Yup, a racist, sexist colonial throwback which draws on a long history of the sexualisation, commodification and thingification of the brown woman’s body. Very, very original and imaginative, Banks.
Banks joins a long list of other Caribbean advertisers who drawn on worn-out racialised and sexualized images of women to sell anything from alcohol to cellphones.

Vidyaratha Kissoon of Guyana has publicly denounced the objectification of women’s bodies in advertising, especially light of the persistently high levels of violence against women in the region:

The use of women’s bodies in advertising and marketing in Guyana has increased in proportion to the intense levels of violence that many women and girls face. Around the world, many advocates against violence campaign against the objectification of women in the media.

When we wrote about the Banks ad on our facebook page, one reader responded that we were focusing on non-issues to the exclusion of other more important ones, that for that reason no one takes feminists seriously and that alcohol advertising must use sexualized and racialised images of parts of women’s bodies because their target audience is men:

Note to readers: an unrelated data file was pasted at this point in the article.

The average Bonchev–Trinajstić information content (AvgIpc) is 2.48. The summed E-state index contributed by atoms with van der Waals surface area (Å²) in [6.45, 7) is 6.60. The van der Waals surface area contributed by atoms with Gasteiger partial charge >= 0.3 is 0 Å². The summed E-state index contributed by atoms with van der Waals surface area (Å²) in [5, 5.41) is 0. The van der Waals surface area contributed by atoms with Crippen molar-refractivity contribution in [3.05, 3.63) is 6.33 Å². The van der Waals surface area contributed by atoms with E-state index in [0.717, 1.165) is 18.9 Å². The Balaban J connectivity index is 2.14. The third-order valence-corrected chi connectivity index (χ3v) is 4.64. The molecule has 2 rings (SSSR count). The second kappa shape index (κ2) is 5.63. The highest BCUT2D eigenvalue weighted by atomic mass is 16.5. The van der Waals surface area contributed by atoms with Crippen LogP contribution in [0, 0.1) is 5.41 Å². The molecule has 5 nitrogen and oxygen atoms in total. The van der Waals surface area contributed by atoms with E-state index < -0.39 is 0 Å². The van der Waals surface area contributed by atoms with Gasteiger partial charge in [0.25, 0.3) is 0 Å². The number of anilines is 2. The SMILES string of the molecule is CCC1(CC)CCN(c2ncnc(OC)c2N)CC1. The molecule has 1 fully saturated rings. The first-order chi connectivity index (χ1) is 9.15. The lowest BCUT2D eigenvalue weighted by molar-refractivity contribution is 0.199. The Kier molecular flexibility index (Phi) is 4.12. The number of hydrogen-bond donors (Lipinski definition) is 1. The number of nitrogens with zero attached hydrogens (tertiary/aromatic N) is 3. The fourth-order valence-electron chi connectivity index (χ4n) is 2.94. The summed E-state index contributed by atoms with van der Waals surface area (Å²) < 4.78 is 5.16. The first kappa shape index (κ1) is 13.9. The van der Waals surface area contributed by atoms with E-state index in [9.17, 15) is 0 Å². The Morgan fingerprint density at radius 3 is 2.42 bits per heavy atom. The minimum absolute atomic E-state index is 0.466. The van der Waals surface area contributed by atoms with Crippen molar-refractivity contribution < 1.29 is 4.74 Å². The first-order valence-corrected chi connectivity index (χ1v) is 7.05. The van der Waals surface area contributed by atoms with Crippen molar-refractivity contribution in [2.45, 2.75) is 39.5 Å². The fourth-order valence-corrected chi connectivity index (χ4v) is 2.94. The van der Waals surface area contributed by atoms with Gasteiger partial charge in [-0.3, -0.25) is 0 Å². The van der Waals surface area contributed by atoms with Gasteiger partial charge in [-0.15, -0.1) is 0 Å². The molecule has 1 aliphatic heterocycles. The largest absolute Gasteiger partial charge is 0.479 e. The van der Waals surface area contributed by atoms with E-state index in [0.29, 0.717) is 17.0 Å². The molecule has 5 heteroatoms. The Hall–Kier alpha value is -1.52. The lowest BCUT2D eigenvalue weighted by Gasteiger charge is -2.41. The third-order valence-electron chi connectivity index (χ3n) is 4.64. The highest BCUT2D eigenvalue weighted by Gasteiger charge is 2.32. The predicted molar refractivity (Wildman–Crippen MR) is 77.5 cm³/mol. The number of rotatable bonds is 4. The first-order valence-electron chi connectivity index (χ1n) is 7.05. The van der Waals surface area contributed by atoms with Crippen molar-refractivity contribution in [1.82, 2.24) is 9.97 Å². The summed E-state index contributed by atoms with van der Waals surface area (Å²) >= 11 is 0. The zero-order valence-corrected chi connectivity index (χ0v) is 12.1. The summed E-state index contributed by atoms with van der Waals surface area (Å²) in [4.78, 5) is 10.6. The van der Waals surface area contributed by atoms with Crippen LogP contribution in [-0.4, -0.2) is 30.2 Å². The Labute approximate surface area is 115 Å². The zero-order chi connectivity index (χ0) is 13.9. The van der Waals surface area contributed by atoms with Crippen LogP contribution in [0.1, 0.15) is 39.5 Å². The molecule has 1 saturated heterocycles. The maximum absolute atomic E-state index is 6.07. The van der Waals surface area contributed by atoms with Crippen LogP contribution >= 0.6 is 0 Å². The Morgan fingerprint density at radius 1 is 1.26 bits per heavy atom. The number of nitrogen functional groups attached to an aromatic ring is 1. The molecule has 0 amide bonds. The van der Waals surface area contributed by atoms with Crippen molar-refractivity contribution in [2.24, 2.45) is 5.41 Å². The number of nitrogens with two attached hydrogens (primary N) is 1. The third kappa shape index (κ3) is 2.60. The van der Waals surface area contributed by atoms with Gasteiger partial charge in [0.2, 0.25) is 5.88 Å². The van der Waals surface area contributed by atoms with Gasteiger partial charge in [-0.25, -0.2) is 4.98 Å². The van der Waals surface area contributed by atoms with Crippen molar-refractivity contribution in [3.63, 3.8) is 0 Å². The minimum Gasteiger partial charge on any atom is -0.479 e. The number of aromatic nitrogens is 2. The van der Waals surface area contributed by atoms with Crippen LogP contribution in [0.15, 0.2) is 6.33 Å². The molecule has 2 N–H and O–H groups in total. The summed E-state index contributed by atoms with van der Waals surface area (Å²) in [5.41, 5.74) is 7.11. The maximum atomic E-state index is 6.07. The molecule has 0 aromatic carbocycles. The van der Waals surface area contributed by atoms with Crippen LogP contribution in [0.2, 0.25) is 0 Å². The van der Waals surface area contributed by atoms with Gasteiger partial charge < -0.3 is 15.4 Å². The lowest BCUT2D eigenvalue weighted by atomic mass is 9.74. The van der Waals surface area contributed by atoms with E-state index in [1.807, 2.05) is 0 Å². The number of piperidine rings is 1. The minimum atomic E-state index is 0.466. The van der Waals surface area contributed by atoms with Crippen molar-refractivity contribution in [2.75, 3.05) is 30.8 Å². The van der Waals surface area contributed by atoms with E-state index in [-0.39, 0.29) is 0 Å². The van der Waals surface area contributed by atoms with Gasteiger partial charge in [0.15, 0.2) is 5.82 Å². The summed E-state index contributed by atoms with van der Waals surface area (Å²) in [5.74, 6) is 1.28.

rrrriiiiiggghttt, when you all are done you will turn alcohol ads into what? milk ads? these products are mainly marketed at MEN hence the sexy images, instead of flustering over a beer commercial why not campaign for real issues affecting women, such as the right to choose and abortion rights.
This is why women’s rights movements are now viewed as nuisance groups.

This perception of feminists as “nuisances” is as old as the sexist, racialised images Caribbean marketers trade in. So too is the old trick of accusing us of failing to understand what the real issues are and of being selective in acknowledging our activism.

Another reader had this to say:
this frankly sad but strange logic is more common than not from your average Caribbean woman. A function of how much out popular culture of hypersexualising not just thoughts, but songs, slang, our festivals like Carnival and Chutney fetes in T&T…Its really disturbing to read someone say its aimed at men so must be OK. Where’s the subtlety? Nobody’s saying wear a sack but whatever happened to commercials where companies never felt the need to tell us that brown never looked so tasty.

Her comment highlights the fact that since these racialised, sexist images are EVERYWHERE they have become normalized.
Well, a few flustered nuisances will be doing what we can to highlight to contextualize and historicize these images. Join us! CODE RED has started its own campaign asking our readers and members to send us sexist ads from across the Caribbean. You can email us too at redforgender [at] gmail [dot] com.